The Review Hearing today (26 April 2021):
21. On behalf of the HCPC, Ms Bwoma submitted that the Registrant’s fitness practise remains impaired by reason of a lack of competence. She contended that having regard to the Registrant’s persistent lack of engagement with his regulator, the proportionate sanction in this case is now a Striking Off Order.
22. Before reaching its decision, the Panel had regard to the advice of the Legal Assessor. The Legal Assessor directed the Panel’s attention to the HCPC Sanctions Policy.
23. The Panel first considered whether the Registrant’s fitness to practise remained impaired by reason of his lack of competence. The Panel noted that the Registrant has still not engaged with the HCPC. He has not provided any information about his current circumstances. He has not provided any evidence of his reflection, learning and insight in relation to the deficiencies identified by the substantive panel. He has not provided any evidence in respect of any training or continuing professional development he had undertaken to address the gaps in his knowledge. The HCPC repeated the invitation to provide this information which was extended by previous reviewing panels, in an email to the Registrant dated 8 April 2021. Despite this invitation to provide information, the Registrant has provided no information to this Panel.
24. The Panel has no evidence before it that would enable it to conclude that the Registrant has begun to take steps to remedy his lack of competence. The only information available to the Panel indicates that the Registrant has not practised as a Radiographer since 2013. His already deficient professional knowledge and skills are likely to have deteriorated further in the intervening 8 years. The substantive panel found that the Registrant’s lack of knowledge and lack of awareness posed a risk to service users. This Panel considers that the risk remains. In addition, in the absence of any engagement with the HCPC, there is a significant risk of repetition.
25. The Panel has therefore concluded that the Registrant’s fitness to practise remains impaired because of his lack of competence.
26. The Panel next considered whether it was necessary to impose a sanction in the light of its finding on impairment. Having regard to the risk to service users and to the need to maintain confidence in the HCPC and the regulatory process, the Panel has determined that a sanction remains necessary.
27. The Panel considered the sanctions available in ascending order of severity addressing the least restrictive sanctions first.
28. The Panel has concluded that because of the serious gaps in the Registrant’s basic knowledge identified by the substantive panel, a Caution Order is not appropriate. The Panel determined that given the nature of the deficiencies in the Registrant’s basic knowledge and skills and the Registrant’s lack of insight and lack of engagement with the HCPC, a Conditions of Practice Order was neither workable or appropriate.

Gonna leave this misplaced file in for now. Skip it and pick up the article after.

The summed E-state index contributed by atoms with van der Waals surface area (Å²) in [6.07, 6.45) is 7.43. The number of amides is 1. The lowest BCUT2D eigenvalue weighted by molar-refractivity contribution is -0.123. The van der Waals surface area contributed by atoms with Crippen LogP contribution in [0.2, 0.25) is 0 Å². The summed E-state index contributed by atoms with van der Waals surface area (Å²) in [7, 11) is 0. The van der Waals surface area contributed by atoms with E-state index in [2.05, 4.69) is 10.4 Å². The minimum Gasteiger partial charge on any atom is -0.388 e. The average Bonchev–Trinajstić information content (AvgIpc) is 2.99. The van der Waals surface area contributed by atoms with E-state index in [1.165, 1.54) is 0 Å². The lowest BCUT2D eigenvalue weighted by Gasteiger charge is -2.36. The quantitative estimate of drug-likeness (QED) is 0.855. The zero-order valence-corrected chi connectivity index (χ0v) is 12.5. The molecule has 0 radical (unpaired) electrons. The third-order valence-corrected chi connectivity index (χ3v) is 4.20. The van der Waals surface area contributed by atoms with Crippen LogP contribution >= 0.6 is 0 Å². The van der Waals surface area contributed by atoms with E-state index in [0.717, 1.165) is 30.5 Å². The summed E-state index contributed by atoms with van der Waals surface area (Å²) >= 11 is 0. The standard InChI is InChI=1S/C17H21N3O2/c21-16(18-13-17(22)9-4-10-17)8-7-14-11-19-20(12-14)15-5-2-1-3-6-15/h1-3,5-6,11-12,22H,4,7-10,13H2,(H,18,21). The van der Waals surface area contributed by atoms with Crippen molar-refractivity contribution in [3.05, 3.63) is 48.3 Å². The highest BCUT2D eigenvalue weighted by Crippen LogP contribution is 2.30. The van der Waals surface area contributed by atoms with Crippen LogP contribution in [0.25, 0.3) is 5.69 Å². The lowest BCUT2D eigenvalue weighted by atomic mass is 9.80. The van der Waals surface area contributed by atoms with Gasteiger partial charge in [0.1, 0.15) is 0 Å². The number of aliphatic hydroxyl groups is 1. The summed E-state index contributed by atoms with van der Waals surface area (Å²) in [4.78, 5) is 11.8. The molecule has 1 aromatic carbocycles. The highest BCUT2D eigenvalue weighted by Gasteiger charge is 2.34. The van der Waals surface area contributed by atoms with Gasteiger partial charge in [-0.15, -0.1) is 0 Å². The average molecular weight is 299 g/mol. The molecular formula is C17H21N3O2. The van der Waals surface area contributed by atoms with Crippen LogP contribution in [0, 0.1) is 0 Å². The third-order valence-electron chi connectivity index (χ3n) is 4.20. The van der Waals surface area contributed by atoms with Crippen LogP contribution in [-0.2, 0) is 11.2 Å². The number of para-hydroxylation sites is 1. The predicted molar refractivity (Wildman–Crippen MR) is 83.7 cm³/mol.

29. The Panel next considered a further Suspension Order. It noted that the Registrant had been the subject of a Suspension Order since November 2017. Previous panels imposing such an order had done so to enable the Registrant to take steps to improve his knowledge and skills and to demonstrate that improvement to his regulator. The Registrant has not taken the opportunities offered to him. He has not provided any evidence that he has addressed his lack of competence. This Panel considers that in these circumstances a further Suspension Order will serve no useful purpose.
30. Regrettably, despite many opportunities to do so, the Registrant has decided not to engage with the HCPC to remedy his lack of competence. He has demonstrated a persistent lack of insight and an unwillingness to remedy the deficiencies in his knowledge and skills. The Registrant presents a risk to service users if he were able to return to practice. Public confidence in the HCPC and in the regulatory process would be undermined if the Registrant were further suspended given that he has wholly failed to engage with the HCPC since the substantive hearing. This Panel has therefore determined that the proportionate sanction in this case is a Striking Off Order with immediate effect.
That the Registrar is directed to strike the name of Mr Wilson Huelgas from the Register on the date this order comes into effect.
The Order imposed today will apply with immediate effect.
Right of Appeal
You may appeal to the High Court in England and Wales against the Panel’s decision and the order it has made against you.
Under Articles 30(10) and 38 of the Health Professions Order 2001, any appeal must be made to the court not more than 28 days after the date when this notice is served on you.
History of Hearings for Mr Wilson Huelgas
|Outcomes / Status
|Conduct and Competence Committee
|Conduct and Competence Committee